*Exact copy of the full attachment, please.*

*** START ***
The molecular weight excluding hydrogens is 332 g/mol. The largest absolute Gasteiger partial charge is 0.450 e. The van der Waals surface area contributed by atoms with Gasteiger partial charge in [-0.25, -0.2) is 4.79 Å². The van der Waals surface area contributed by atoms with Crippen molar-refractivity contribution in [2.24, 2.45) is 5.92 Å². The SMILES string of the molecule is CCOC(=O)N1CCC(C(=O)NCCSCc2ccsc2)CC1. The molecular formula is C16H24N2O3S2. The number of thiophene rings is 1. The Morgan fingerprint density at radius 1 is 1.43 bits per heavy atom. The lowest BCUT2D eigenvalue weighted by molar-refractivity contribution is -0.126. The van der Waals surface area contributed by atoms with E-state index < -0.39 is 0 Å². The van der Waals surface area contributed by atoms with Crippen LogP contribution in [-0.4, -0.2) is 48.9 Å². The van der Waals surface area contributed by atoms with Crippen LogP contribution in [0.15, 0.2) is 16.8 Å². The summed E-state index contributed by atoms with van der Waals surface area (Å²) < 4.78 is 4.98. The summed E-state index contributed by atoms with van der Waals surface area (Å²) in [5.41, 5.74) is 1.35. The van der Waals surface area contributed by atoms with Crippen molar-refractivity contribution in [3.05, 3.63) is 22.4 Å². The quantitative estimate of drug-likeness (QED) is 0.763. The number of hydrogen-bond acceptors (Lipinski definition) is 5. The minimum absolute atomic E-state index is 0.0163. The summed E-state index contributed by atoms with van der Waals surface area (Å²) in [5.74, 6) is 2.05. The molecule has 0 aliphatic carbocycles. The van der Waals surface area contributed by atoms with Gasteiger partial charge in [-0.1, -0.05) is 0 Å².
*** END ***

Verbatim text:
The molecular weight excluding hydrogens is 332 g/mol. The largest absolute Gasteiger partial charge is 0.450 e. The van der Waals surface area contributed by atoms with Gasteiger partial charge in [-0.25, -0.2) is 4.79 Å². The van der Waals surface area contributed by atoms with Crippen molar-refractivity contribution in [2.24, 2.45) is 5.92 Å². The SMILES string of the molecule is CCOC(=O)N1CCC(C(=O)NCCSCc2ccsc2)CC1. The molecular formula is C16H24N2O3S2. The number of thiophene rings is 1. The Morgan fingerprint density at radius 1 is 1.43 bits per heavy atom. The lowest BCUT2D eigenvalue weighted by molar-refractivity contribution is -0.126. The van der Waals surface area contributed by atoms with E-state index < -0.39 is 0 Å². The van der Waals surface area contributed by atoms with Crippen LogP contribution in [-0.4, -0.2) is 48.9 Å². The van der Waals surface area contributed by atoms with Crippen LogP contribution in [0.15, 0.2) is 16.8 Å². The summed E-state index contributed by atoms with van der Waals surface area (Å²) < 4.78 is 4.98. The summed E-state index contributed by atoms with van der Waals surface area (Å²) in [5.41, 5.74) is 1.35. The van der Waals surface area contributed by atoms with Crippen molar-refractivity contribution in [3.05, 3.63) is 22.4 Å². The quantitative estimate of drug-likeness (QED) is 0.763. The number of hydrogen-bond acceptors (Lipinski definition) is 5. The minimum absolute atomic E-state index is 0.0163. The summed E-state index contributed by atoms with van der Waals surface area (Å²) in [5.74, 6) is 2.05. The molecule has 0 aliphatic carbocycles. The van der Waals surface area contributed by atoms with Gasteiger partial charge in [-0.1, -0.05) is 0 Å².